You can easily find hazelnuts in supermarkets without their shell, but most frequently in their shell.
It’s in the north of the Agenais region, right in the heart of the Aquitaine, that Lady Hazelnut chose Cancon for her capital (98% of France’s hazelnuts are processed in Cancon). The hazelnut, also sometimes referred to as a cobnut, is eaten as a dried fruit at snack times or as a dessert.
It is often used ground or chopped in baking and confectionery in various forms. You can also extract an oil from hazelnuts, one that is highly sought after for the exquisiteness of its taste and aroma. However, the vast majority of France’s hazelnuts is sold in their shells. French hazelnuts stand out from those from other origins due to their large calibres.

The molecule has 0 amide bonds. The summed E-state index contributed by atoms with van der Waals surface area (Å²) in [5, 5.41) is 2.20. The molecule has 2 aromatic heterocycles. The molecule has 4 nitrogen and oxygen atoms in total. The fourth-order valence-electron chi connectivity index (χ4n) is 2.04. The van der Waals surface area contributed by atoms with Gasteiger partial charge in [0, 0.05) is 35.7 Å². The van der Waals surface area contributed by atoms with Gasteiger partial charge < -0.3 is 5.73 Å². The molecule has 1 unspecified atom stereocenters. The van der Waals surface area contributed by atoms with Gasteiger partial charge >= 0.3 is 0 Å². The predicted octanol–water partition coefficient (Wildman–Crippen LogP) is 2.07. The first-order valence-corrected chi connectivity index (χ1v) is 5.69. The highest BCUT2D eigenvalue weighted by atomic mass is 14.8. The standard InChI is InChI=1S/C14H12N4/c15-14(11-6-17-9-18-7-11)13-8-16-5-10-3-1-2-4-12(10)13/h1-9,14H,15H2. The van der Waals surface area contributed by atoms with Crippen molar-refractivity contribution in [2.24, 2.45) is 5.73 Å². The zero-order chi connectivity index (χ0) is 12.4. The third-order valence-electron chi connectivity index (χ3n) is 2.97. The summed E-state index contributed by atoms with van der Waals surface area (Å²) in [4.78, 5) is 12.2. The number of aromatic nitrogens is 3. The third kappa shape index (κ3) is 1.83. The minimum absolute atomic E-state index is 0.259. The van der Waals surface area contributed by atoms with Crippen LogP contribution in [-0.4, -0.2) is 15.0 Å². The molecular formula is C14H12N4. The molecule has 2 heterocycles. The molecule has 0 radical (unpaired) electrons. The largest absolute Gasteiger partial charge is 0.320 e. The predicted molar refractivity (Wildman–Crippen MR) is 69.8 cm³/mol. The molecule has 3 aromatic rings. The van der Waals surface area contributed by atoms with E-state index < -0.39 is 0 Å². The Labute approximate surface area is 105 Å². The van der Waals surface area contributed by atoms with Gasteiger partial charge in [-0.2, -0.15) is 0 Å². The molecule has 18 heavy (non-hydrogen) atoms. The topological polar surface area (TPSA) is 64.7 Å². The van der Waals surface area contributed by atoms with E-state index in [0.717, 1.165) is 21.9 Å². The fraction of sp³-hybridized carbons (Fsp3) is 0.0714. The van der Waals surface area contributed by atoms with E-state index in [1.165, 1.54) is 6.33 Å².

A big hit among athletes for the particularly high levels of energy it provides, the hazelnut is a natural source of fibre and essential minerals such as phosphorus and magnesium. The unsaturated fatty acids it contains have a beneficial effect on cholesterol. It is also very rich in vitamins E and B, and in iron, and doesn’t contain any sodium. All these qualities make it a valuable dried fruit in terms of health, to be eaten at all times of the day whenever you want.